Russia Claims to Have Developed 'Invisibility Suit' for Soldiers

T-14 Armata Artist Image
February 3, 2024 Topic: Security Region: Europe Blog Brand: The Buzz Tags: RussiaUkraineWar In UkraineMilitaryDefense

Russia Claims to Have Developed 'Invisibility Suit' for Soldiers

The Kremlin is now claiming that it is developing a suit that can dilute the silhouette while also protect from being picked up by thermal optics and heat seekers. Officials at the Russian-based HiderX have claimed the suits, which are now undergoing trials, could practically make a soldier invisible.

Russia Claims to Have Developed 'Invisibility Suit': Camouflage isn't a "modern" concept – as efforts have been made for eons to conceal a soldier on the battlefield. But it was only really in the 19th century as European armies moved away from colorful uniforms to more muted colors, and the first "camouflage" in the form of "khaki" emerged in British-ruled India. It was only during the First World War that greater efforts were made to mimic nature.

In the century since, camouflage has steadily improved, but so has the technology designed to spot the enemy – including at night. While the naked eye can't easily spot a soldier moving through thick brush in the dark, night vision goggles and other optics can aid in spotting such targets.

Russia Making Soldiers Invisible – Sort Of

The Kremlin is now claiming that it is developing a suit that can dilute the silhouette while also protect from being picked up by thermal optics and heat seekers. Officials at the Russian-based HiderX have claimed the suits, which are now undergoing trials, could practically make a soldier invisible.

"We design a completely new product – a camouflage suit that dilutes the silhouette. It is a completely Russian technology that coats the fabric with a specific mixture. It is our knowhow and we shall not disclose the details. The suit screens the surrounding temperature of the objects. It effectively camouflages Russian soldiers against hostile heat seekers," a HiderX official told Russian state media outlet Tass.

The designers also noted that most currently available camouflage suits do not fully conceal the wearer.

"We learned to hide the object from a heat seeker, conceal its heat signature. The products are used in commando units. The camouflage suit makes a soldier look like an unnatural object. Heat seekers see the silhouette diluted. We took pains to develop the suit. Trials are ongoing and have to be completed by the end of January," HiderX's official added.

Creature Comforts

The fabric material weights just 350-grams and can be compacted enough to be carried in a pocket. It could enable Russian troops to hide from thermal imaging equipment – while also being comfortable for extended periods.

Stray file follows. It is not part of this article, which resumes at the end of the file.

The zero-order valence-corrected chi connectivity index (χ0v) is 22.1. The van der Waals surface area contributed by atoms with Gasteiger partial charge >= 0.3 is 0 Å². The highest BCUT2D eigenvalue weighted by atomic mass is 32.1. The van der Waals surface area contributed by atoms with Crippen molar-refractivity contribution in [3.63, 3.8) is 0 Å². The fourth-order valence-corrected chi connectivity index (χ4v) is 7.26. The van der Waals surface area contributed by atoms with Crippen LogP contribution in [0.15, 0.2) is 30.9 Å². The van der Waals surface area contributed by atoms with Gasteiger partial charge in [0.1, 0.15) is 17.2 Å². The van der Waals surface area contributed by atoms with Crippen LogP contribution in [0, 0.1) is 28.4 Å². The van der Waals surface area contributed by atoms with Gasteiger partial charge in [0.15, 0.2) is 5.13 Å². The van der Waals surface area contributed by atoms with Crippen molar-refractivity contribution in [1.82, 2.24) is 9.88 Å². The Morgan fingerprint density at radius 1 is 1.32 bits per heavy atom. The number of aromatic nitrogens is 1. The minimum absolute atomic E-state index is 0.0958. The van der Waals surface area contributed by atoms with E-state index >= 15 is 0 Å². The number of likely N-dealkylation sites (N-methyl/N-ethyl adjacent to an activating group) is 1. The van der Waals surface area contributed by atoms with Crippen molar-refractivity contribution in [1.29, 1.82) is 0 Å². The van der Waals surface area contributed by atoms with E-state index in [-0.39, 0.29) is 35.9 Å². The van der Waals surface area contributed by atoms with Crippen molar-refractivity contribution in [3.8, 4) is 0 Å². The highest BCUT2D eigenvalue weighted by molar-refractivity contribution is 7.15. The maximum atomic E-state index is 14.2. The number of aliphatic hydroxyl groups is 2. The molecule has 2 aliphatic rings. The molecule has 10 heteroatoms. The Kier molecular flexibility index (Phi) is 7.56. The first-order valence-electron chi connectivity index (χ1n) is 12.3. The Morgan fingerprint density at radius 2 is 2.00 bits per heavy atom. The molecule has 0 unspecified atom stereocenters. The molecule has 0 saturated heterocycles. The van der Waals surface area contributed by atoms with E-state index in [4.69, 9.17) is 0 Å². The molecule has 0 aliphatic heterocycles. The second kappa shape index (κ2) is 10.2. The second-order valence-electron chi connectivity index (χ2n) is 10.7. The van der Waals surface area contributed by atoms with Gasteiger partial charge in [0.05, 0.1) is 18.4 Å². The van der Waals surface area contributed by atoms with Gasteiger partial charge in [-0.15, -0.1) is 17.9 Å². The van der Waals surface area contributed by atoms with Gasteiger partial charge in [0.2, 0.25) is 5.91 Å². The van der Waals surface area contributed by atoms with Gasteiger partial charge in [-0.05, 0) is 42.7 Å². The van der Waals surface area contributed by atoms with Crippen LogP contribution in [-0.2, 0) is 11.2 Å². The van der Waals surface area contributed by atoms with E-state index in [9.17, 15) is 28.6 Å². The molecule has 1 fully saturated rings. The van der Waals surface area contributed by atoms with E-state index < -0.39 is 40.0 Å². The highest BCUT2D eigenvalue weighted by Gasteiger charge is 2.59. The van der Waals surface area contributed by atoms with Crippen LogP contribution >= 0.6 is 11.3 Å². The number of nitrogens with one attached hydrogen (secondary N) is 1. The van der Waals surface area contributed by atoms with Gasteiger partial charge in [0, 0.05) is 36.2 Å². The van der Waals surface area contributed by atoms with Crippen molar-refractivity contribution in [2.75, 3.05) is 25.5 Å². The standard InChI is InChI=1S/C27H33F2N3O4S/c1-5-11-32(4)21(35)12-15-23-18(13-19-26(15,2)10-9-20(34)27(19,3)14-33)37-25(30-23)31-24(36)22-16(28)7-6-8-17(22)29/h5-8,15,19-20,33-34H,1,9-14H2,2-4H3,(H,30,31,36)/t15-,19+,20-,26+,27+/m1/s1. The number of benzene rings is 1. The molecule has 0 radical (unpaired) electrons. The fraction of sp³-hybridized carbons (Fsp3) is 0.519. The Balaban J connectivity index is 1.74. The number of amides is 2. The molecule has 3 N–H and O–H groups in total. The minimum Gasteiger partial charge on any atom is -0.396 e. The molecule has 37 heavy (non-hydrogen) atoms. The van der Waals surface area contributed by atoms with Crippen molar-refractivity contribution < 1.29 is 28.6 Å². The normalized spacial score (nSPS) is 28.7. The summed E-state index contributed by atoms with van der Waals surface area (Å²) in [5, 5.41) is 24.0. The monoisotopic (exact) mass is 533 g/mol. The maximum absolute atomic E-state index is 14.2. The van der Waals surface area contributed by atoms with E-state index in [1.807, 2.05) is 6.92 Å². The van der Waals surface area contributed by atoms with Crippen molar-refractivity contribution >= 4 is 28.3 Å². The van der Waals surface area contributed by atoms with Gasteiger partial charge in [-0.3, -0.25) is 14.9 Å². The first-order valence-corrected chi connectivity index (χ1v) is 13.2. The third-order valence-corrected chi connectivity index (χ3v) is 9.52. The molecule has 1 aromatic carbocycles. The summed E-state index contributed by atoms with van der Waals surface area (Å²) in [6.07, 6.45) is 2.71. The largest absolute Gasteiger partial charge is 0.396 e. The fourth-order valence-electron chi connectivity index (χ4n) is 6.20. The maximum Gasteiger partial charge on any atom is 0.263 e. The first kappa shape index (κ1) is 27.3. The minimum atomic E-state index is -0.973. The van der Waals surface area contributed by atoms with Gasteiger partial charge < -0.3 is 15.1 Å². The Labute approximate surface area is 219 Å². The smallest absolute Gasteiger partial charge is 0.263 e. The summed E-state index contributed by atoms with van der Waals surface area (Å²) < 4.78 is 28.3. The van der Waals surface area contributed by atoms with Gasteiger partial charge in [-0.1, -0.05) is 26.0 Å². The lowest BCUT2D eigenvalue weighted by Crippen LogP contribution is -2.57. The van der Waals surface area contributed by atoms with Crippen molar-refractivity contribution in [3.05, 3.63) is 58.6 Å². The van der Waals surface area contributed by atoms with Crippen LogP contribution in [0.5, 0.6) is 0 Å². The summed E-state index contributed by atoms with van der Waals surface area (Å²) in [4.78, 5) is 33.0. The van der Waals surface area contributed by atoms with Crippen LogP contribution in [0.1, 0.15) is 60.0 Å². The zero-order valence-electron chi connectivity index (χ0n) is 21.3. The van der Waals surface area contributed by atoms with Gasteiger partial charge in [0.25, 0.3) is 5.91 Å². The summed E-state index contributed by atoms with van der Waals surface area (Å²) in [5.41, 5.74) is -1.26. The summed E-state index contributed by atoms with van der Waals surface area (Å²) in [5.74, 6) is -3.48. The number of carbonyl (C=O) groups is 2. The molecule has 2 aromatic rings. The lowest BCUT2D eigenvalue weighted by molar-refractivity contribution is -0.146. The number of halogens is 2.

"Most of them isolate heat and are inefficient in a long time," the official added. "We use the screening technology to avoid negative consequences. The heat exchange goes naturally as the fabric breathes."

HiderX hasn't disclosed what material its suit is made from, but the so-called invisibility cloak (Cloak-Nevidimka) resembles a large trench coat with a hood.

"The material itself has three layers: first, an internal layer, reflecting infrared (IR) radiation from the user's body; second, the middle layer, absorbing IR radiation; and an external, layer, reflecting IR radiation from the external environment," Rebekah Koffler, a strategic military intelligence analyst and the author of Putin's Playbook, told Fox News Digital. "Cloak-Nevidimka was created at the RKhBZ Academy, which stands for Radiological Chemical Biological Defense."

Russia hasn't exactly been coy about concealing that it is developing a concealment cloak.

"There's a reason why the Russians want us to know that they’ve got this," Koffler added. "It doesn't mean they are lying."

Kyiv is also reported to be developing its own suits that could help conceal its troops at night. It would seem that both sides want the other to know that its forces could be present but not seen.

Author Experience and Expertise: Peter Suciu

Peter Suciu is a Michigan-based writer. He has contributed to more than four dozen magazines, newspapers, and websites with over 3,200 published pieces over a twenty-year career in journalism. He regularly writes about military hardware, firearms history, cybersecurity, politics, and international affairs. Peter is also a Contributing Writer for Forbes and Clearance Jobs. You can follow him on Twitter: @PeterSuciu. You can email the author: [email protected].

Image Credit: Shutterstock.